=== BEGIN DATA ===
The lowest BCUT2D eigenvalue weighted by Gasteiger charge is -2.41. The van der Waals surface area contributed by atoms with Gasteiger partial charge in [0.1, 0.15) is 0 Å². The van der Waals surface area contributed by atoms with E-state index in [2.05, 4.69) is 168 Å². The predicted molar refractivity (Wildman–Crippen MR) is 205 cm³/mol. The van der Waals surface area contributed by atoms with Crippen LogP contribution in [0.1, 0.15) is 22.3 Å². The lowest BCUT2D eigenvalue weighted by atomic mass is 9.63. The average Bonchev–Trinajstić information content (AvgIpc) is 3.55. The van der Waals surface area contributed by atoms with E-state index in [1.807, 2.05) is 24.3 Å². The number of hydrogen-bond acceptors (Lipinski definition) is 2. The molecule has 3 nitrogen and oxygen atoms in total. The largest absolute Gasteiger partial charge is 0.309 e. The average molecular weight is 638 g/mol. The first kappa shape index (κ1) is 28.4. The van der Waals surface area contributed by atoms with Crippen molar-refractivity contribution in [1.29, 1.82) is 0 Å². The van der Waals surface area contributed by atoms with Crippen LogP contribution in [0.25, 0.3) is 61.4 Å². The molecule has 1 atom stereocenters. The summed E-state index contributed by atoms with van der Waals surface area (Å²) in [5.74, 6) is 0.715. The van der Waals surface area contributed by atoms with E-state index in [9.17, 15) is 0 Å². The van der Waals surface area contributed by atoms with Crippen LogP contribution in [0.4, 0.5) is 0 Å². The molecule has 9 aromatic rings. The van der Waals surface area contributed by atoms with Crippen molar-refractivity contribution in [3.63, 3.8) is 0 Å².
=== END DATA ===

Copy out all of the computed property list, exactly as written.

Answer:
The lowest BCUT2D eigenvalue weighted by Gasteiger charge is -2.41. The van der Waals surface area contributed by atoms with Gasteiger partial charge in [0.1, 0.15) is 0 Å². The van der Waals surface area contributed by atoms with E-state index in [2.05, 4.69) is 168 Å². The predicted molar refractivity (Wildman–Crippen MR) is 205 cm³/mol. The van der Waals surface area contributed by atoms with Crippen LogP contribution in [0.1, 0.15) is 22.3 Å². The lowest BCUT2D eigenvalue weighted by atomic mass is 9.63. The average Bonchev–Trinajstić information content (AvgIpc) is 3.55. The van der Waals surface area contributed by atoms with E-state index in [1.807, 2.05) is 24.3 Å². The number of hydrogen-bond acceptors (Lipinski definition) is 2. The molecule has 3 nitrogen and oxygen atoms in total. The largest absolute Gasteiger partial charge is 0.309 e. The average molecular weight is 638 g/mol. The first kappa shape index (κ1) is 28.4. The van der Waals surface area contributed by atoms with Crippen molar-refractivity contribution in [1.29, 1.82) is 0 Å². The van der Waals surface area contributed by atoms with Crippen LogP contribution in [0.25, 0.3) is 61.4 Å². The molecule has 1 atom stereocenters. The summed E-state index contributed by atoms with van der Waals surface area (Å²) in [5.74, 6) is 0.715. The van der Waals surface area contributed by atoms with E-state index in [9.17, 15) is 0 Å². The van der Waals surface area contributed by atoms with Crippen LogP contribution in [0.4, 0.5) is 0 Å². The molecule has 9 aromatic rings. The van der Waals surface area contributed by atoms with Crippen molar-refractivity contribution in [3.63, 3.8) is 0 Å².